This is what this entire city, this nation, has become: a shrinking reserve of law-abiding citizens shouldering every burden for a growing mass of fat, lazy leeches, slugs, thugs, gangbangers, rule-breakers, whiners, and perpetual ne’er-do-wells comically beatified by walled-off, gated-away elites who never set foot in the subway and spin out contemporary fantasias on Rousseau’s theme of the “noble savage,” virtuous “oppressed,” “marginalized” and “vulnerable” victims heroically bearing their daily yoke while living in fear of the mythical, perpetual great white crackdown.
It would be alarming, but not shocking, if this appeared in a marginal publication deep in the fever swamps of the white nationalist Alt Right. If we found it, for example, on Stormfront, it would barely merit mention.
But this racist rant about human scum and whips appears in a publication whose contributors include such right-wing luminaries as Victor David Hanson, Roger Kimball, Conrad Black, Salena Zito, Josh Hammer (who is also Newsweek’s opinion editor), Michael Anton, Ned Ryun, and Dennis Prager.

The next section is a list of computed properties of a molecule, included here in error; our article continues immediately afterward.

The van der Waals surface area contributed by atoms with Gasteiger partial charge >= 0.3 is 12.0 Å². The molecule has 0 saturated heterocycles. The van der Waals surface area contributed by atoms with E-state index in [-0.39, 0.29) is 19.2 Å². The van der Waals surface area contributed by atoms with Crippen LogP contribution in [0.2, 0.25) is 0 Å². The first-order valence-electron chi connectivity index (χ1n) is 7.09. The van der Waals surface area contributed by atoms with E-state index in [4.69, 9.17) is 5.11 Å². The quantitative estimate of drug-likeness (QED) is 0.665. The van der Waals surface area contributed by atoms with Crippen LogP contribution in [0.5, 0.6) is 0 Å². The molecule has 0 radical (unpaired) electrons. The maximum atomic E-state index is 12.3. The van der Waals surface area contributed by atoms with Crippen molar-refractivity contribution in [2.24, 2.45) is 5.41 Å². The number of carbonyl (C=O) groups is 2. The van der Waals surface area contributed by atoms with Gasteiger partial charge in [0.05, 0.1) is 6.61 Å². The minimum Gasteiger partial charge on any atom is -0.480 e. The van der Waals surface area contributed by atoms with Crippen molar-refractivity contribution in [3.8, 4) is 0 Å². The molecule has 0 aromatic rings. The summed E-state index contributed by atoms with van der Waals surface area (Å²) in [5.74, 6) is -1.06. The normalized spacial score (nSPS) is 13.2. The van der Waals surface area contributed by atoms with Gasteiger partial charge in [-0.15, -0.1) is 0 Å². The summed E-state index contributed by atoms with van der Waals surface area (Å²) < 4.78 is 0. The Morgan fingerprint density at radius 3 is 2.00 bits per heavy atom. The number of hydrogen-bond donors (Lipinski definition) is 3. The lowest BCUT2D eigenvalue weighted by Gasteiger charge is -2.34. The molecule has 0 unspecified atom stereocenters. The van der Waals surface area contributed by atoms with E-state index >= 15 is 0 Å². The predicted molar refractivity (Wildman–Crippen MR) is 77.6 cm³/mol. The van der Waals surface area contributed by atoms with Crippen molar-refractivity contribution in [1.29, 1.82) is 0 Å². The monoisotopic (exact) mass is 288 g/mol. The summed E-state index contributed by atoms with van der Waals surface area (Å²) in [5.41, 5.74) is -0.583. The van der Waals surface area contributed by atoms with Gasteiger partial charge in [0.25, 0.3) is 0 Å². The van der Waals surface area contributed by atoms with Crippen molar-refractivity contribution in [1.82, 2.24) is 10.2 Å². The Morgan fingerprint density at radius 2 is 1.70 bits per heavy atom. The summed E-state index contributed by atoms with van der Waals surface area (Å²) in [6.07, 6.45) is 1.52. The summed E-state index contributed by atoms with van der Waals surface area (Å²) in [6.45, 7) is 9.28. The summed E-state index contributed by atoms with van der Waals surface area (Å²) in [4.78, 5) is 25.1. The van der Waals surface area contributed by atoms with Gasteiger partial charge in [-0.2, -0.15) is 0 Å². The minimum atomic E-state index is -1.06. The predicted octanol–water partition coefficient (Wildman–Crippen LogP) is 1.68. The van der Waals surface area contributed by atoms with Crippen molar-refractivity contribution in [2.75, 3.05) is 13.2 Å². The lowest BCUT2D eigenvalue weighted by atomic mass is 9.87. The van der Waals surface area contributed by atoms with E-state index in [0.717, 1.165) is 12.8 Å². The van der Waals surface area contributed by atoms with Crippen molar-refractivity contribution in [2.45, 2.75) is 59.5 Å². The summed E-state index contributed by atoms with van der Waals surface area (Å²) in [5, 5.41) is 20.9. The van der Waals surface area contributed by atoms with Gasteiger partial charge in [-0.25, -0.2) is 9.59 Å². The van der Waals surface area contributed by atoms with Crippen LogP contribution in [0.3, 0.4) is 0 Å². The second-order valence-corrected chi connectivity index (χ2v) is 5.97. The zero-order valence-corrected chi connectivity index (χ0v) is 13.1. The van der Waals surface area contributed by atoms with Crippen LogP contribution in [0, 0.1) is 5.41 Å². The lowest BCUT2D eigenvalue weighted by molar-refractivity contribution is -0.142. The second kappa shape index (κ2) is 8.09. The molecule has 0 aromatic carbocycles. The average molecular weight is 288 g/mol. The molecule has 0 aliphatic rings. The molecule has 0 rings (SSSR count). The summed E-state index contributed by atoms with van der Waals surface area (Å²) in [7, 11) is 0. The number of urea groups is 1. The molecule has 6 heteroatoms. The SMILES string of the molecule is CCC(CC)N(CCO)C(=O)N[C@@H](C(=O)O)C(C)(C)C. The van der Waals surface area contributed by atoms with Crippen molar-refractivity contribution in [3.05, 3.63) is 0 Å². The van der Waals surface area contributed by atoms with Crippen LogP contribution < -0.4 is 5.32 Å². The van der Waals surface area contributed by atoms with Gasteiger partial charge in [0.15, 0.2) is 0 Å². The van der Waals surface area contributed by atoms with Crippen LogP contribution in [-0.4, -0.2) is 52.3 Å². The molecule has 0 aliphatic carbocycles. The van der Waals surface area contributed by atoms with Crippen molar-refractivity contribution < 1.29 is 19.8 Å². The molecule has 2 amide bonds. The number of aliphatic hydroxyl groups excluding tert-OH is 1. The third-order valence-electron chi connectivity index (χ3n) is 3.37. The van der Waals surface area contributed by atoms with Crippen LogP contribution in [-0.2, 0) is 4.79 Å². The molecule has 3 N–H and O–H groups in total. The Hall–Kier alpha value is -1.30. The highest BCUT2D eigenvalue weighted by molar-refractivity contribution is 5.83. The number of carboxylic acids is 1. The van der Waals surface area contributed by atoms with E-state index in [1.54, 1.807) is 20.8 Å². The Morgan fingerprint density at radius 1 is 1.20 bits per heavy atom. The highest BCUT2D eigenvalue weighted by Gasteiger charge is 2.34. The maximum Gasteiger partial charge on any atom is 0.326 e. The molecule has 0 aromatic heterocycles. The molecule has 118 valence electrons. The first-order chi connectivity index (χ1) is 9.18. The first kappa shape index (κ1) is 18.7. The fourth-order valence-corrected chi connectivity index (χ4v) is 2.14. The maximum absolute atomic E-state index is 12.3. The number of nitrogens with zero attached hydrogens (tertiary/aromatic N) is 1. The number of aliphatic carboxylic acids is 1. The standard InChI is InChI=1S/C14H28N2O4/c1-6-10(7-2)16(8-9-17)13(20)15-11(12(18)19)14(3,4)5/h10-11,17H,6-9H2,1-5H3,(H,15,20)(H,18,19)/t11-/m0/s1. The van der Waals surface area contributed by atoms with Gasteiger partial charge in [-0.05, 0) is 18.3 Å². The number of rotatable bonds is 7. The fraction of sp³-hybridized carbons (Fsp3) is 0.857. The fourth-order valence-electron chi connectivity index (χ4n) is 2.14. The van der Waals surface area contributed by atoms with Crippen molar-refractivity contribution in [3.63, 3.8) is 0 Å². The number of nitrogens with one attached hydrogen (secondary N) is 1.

In other words, it is smack in the middle of the Trumpian Right.
And this is not a one-off. Some years back, American Greatness published something called “Cuck Elegy,” which was accurately described by the Washington Examiner as “an alt-right piece of literotica masquerading as a poem.”
It was also raw, undiluted racism:
This is the Capitalist Pentecost
Submit to the modernist’s spirit of avarice
Defer now to the mocha-skinned Lazarus
Know this, you are more rich than him
If not in cash, then in your white skin
The worm is possessed by cool-kid perception
Considers himself a great exception
To all those evil, racist whites
Whose recalcitrance impedes his rights
To trample on their spirit more
To profit from the endless wars
And from the labor multiplied
And from the masses demoralized
Who still turn to the worm for guidance because
For America, he professes love